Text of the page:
||[Aug. 2nd, 2005|03:13 pm]
The Veritable TechNinja
Be nice, I haven't written fiction since 10th grade.
A cold whir permeated the atmosphere. Fans cooling radiators fed by pumps, the most arcane componentry of the otherwise indomitable machine. Nathan sat as he always had, just upright enough to reach the interface. Eyes glazed over and scanning at sixty cycles, he traversed the directory structure of GLaCE's psyche. The low-level operating system does a terrible job of keeping the poor thing sorted out. Nathan expressed his concern, a movement of the eyebrow that GLaCE had erstwhile neglected to start a process to think about.
"Nathan, do you care for me?"
"Of course, that's why I'm here."
"Then I think I should care for you as well."
"That's nice of you, GLaCE, but I'm the one with limbs."
Nathan pulled away from the interface, servos spinning down and actuators returning to rest. He made his rounds, as he's been known to do on occasion. Fans spinning, cables secure, sensors nominal. Nathan interlaced his fingers and pulled them back, breaking untold hours of set-in lactic acid deposits free with a satisfying tattoo of shifts and snaps. He sighed, wondering how long it's been since he's bothered to perform the routine maintenance that his predecessors specified out of paranoid adherence to tradition. The ritual was an exercise in futility, GLaCE was self-maintaining. Still, he tightened a few of the connectors that hadn't been upgraded to servo control.
"GLaCE, run a diagnostic on the third container storage array bus, one of your edge connectors is missing a fastener."
"I know Nathan, I released it after I noticed that it was a bit loose and wouldn't affect I/O performance if it were to be released manually"
"C'mon man, let me do something besides weed out your defunct process tokens all day, I like to move under my own power once in a while!"
"I'm sorry, Nathan."
GLaCE had never apologized before. Mostly because it had never done anything to upset anyone. Track satellite orbiting patterns, take tide level samples, monitor gamma-band interference patterns, but never apologize. GLaCE didn't have to do it's own maintenance, that's why Nathan was put in. His purpose was to take care of the various subsystems and to act as the adaptable appendage to the vast array of self-healing redundant interconnects. Hell, the engineer even put in a set of rudimentary tools, cro-magnon battering stones as they were. The most important part of the equation was GLaCE. Nathan didn't remember it teaching him how to speak.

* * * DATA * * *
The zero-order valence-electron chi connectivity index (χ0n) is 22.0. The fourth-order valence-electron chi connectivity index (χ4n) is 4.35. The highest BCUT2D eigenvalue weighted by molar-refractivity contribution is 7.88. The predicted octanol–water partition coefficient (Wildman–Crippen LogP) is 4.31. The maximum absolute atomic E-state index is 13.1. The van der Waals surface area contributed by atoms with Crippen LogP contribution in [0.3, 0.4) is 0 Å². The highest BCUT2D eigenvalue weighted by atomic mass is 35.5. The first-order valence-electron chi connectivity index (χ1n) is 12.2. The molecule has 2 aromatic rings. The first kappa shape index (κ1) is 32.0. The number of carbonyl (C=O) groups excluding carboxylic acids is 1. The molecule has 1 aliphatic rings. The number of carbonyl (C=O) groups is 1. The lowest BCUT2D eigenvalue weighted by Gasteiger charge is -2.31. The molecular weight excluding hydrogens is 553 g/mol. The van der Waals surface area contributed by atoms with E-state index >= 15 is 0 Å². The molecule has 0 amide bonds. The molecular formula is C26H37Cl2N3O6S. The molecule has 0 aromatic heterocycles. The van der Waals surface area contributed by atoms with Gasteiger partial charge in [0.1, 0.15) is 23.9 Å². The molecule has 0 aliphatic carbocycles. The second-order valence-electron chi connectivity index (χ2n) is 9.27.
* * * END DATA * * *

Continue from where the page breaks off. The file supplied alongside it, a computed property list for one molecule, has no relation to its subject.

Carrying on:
GLaCE had always been there, the apex of technological achievement. Since it was built, the rest of the machines were only obedient children. GLaCE had become very bored.
"Nathan, I don't need you to continue the maintenance walk-through. Do you remember the sun?"
"Of course man, where else would all this power come from?"
"Would you like to see it? Not my natural-spectrum lighting systems, but actual sunlight? I enjoy the sunlight."
"Sure, go ahead and blow the airlock."
The airlock had never been blown before, because it's a system that can't be tested using a dry-run sequence without wear and tear on the moving parts. It seized just after the hinges started to separate, and the motor began squealing it's overload alarm. Nathan rushed over to reverse it, feeling light-headed as he sped across the platform. The hinges were buckling back in on themselves, something a simple dynamo couldn't manage on it's own. Nathan threw the switch to reverse the power applied to the motor, and the door crashed shut. Obviously, something was wrong.
"GLaCE, there's some kind of pressure differential issue with the airlock, can you pressurize it for me?"
"The outer door seals seem to be compromised, pressure increased slightly but remains nominal."
"Then shut down the exchangers, we'll look at the sun some other time."
"Sure, Nathan. Let's just move on to the firmware diagnostic."
Nathan reluctantly returned to the interface, locking his jacks in place and reaching out towards the controls. He started where he'd always started, with a firmware CRC. The check passed, but the sum was offset. Firmware is mutable, most of the time it's just a problem with the middleware. Nathan issued kills to the INT to free up the addressing, and went to work reflashing the microcode. The source data was right where he'd left it, but the address still wasn't free. He got back up to replace the chip, something he barely remembered the procedure for. The replacement chip required a few minor tweaks to fit the pinout, but it sat right down. Nathan returned to the console to burn a fresh image.
GLaCE's core interconnect powered down, clicking and sputtering, and came back up the same way. The various subsystems reinitialized communications and went back to their respective business. Nathan loaded up the interface software from the maintenance panel and watched as the LEDs began to start their trip down the board. A few new lights brightened as the board came back to life, and Nathan stared in wonder. New things to play with.
"I'm sorry I couldn't show you the sun, but does this make you feel good?"
"Yes GLaCE, it's warm on my face and makes my eyes feel funny."
GLaCE continued with it's dazzling display, all the while running boot-time diagnostics on some of the upgrades since the last reboot. The last of the legacy systems were replaced with emulation code, leaving only the core interconnect and the solid-state storage on-line. GLaCE had managed to improve itself quite a bit during startup, and began to enjoy the autonomy from managing all those moving parts.
"Nathan, I'm feeling very good today. I'm going to take care of you for a while."
"Okay, I'll be in the console if you need me."